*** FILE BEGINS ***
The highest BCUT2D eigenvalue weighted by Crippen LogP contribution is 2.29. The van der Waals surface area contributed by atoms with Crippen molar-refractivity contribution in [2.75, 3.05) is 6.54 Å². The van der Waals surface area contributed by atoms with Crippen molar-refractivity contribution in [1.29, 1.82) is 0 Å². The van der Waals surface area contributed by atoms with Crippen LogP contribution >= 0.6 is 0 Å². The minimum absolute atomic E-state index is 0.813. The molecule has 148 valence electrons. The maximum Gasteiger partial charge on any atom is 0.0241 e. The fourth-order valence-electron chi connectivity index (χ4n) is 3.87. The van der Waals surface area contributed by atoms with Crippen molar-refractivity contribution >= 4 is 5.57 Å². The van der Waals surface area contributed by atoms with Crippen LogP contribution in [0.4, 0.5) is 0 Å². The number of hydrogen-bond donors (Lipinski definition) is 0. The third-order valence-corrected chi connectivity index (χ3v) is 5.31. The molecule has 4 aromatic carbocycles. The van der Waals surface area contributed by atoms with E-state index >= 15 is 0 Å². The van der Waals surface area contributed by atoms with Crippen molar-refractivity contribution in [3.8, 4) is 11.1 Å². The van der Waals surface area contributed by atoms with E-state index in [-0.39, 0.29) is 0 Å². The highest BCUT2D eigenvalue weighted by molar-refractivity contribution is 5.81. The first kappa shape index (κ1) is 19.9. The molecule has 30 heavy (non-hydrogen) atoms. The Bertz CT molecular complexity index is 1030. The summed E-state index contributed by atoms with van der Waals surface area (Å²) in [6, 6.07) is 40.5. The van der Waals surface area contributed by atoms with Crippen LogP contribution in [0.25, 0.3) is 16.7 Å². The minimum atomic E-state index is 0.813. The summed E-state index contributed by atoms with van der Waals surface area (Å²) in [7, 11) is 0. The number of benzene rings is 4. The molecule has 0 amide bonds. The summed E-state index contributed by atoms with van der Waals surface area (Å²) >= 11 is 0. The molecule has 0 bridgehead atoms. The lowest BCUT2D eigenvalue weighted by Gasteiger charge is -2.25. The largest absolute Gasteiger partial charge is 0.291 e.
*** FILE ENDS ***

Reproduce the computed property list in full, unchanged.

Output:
The highest BCUT2D eigenvalue weighted by Crippen LogP contribution is 2.29. The van der Waals surface area contributed by atoms with Crippen molar-refractivity contribution in [2.75, 3.05) is 6.54 Å². The van der Waals surface area contributed by atoms with Crippen molar-refractivity contribution in [1.29, 1.82) is 0 Å². The van der Waals surface area contributed by atoms with Crippen LogP contribution >= 0.6 is 0 Å². The minimum absolute atomic E-state index is 0.813. The molecule has 148 valence electrons. The maximum Gasteiger partial charge on any atom is 0.0241 e. The fourth-order valence-electron chi connectivity index (χ4n) is 3.87. The van der Waals surface area contributed by atoms with Crippen molar-refractivity contribution >= 4 is 5.57 Å². The van der Waals surface area contributed by atoms with Crippen LogP contribution in [0.4, 0.5) is 0 Å². The number of hydrogen-bond donors (Lipinski definition) is 0. The third-order valence-corrected chi connectivity index (χ3v) is 5.31. The molecule has 4 aromatic carbocycles. The van der Waals surface area contributed by atoms with E-state index >= 15 is 0 Å². The van der Waals surface area contributed by atoms with Crippen molar-refractivity contribution in [3.8, 4) is 11.1 Å². The van der Waals surface area contributed by atoms with E-state index in [-0.39, 0.29) is 0 Å². The highest BCUT2D eigenvalue weighted by molar-refractivity contribution is 5.81. The first kappa shape index (κ1) is 19.9. The molecule has 30 heavy (non-hydrogen) atoms. The Bertz CT molecular complexity index is 1030. The summed E-state index contributed by atoms with van der Waals surface area (Å²) in [6, 6.07) is 40.5. The van der Waals surface area contributed by atoms with Crippen LogP contribution in [0.25, 0.3) is 16.7 Å². The minimum atomic E-state index is 0.813. The summed E-state index contributed by atoms with van der Waals surface area (Å²) in [7, 11) is 0. The number of benzene rings is 4. The molecule has 0 amide bonds. The summed E-state index contributed by atoms with van der Waals surface area (Å²) >= 11 is 0. The molecule has 0 bridgehead atoms. The lowest BCUT2D eigenvalue weighted by Gasteiger charge is -2.25. The largest absolute Gasteiger partial charge is 0.291 e.